"Right now, he's probably more of a corner than a running back," said Bob Paroli of Douglas Byrd, the winningest active high school head football coach in North Carolina.
But Bethea (pronounced BUH' THEY, not BUH THEY UH') has other ideas. He's dedicated to play wherever the UNC coaches want him to, and he feels he has an oral commitment from Coach John Bunting to give him a legitimate look on offense.
"I asked straight up because I really want to play tailback," Bethea said. "I asked him, ‘Would I get the opportunity?'
"He said I would. That is all that I'm asking for, because once I am given that, I'm going to take advantage of it."
Which side of the ball Bethea will play in Chapel Hill may depend on attributes other than his size. He believes he needs to increase his speed. Bethea was last timed in the 40-yard dash at 4.45 seconds.
"I don't really consider myself a fast runner," Bethea said. "I want to get my footwork a little bit better."
Don't get this wrong. He's not a slug, mind you.
"He does have great quickness," Paroli said. "He has great vision. We've only coached two like him in the past 20 years."
Bethea is just looking to improve every day and become the best player he can be. He understands college ball will bring new challenges.
Strength is not an issue. Bethea can dead lift 600 pounds. But Paroli said that gaining about 15 pounds would make him even more durable and desirable at running back.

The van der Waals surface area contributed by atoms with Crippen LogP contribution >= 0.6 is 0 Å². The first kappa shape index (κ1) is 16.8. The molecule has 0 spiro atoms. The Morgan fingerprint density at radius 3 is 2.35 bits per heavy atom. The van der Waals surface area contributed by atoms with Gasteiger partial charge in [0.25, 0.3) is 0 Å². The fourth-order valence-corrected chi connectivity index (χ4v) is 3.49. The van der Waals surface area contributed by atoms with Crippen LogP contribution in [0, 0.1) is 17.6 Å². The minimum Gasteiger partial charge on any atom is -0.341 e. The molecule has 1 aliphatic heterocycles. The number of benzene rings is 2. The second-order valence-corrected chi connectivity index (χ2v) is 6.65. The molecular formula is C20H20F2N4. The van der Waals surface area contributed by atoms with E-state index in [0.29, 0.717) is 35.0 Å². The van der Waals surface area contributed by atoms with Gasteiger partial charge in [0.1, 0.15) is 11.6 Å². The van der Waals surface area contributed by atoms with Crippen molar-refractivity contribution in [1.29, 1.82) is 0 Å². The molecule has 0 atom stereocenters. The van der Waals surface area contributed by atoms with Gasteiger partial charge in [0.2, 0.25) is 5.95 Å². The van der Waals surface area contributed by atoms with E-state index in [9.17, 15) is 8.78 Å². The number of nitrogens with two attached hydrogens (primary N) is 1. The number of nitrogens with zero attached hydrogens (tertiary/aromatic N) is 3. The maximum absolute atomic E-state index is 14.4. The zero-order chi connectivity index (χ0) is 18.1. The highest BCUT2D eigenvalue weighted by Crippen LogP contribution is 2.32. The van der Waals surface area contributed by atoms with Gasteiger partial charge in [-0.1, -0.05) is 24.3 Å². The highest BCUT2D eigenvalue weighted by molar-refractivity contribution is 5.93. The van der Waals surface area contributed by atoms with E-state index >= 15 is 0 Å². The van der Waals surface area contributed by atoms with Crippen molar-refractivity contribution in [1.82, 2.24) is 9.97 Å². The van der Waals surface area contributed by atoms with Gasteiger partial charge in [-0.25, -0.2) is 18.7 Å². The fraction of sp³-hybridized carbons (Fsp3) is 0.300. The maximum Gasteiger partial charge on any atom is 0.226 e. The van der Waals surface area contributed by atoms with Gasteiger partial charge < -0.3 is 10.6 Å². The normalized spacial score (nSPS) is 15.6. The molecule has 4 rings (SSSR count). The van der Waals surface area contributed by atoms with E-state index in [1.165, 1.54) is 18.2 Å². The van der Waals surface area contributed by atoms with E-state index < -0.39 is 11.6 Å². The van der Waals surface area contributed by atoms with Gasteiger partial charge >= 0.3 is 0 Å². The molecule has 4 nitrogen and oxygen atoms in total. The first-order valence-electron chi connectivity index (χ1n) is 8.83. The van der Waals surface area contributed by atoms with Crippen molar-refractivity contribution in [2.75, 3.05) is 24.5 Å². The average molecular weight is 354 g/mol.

"A lot of colleges like 200-pound running backs, and he is not one," Paroli said. "He's 175 pounds, but he is a tough kid.
"Once he gets in [UNC's] strength program and eats at their training table and gains 15 pounds -- and he could easily carry 15 pounds -- he would be a fine running back."
Bethea has excelled in one of the state's toughest leagues, the Mid-Southeastern 4-A Conference. His 249 yards rushing led the twelfth-seeded Eagles to a 38-8 upset of fourth-seeded Greenville Rose in the second round of the state playoffs.
Bethea followed up a league-best 1,359 yards last season with 1,660 yards and 17 touchdowns in 2002.
"I try to get as many yards as possible," Bethea said. "I'll run any way I need to -- east, west, north or south -- whatever it calls for."
Bethea has all the attributes of an athlete and competitor, Paroli said: "He is what we call a wartime tailback. If you get into the fourth quarter and you need an 80- or 90-yard drive, he's not going to run away from anyone. He's going to take it toward the goal line. He's always going forward."
Stay tuned for Part II tomorrow…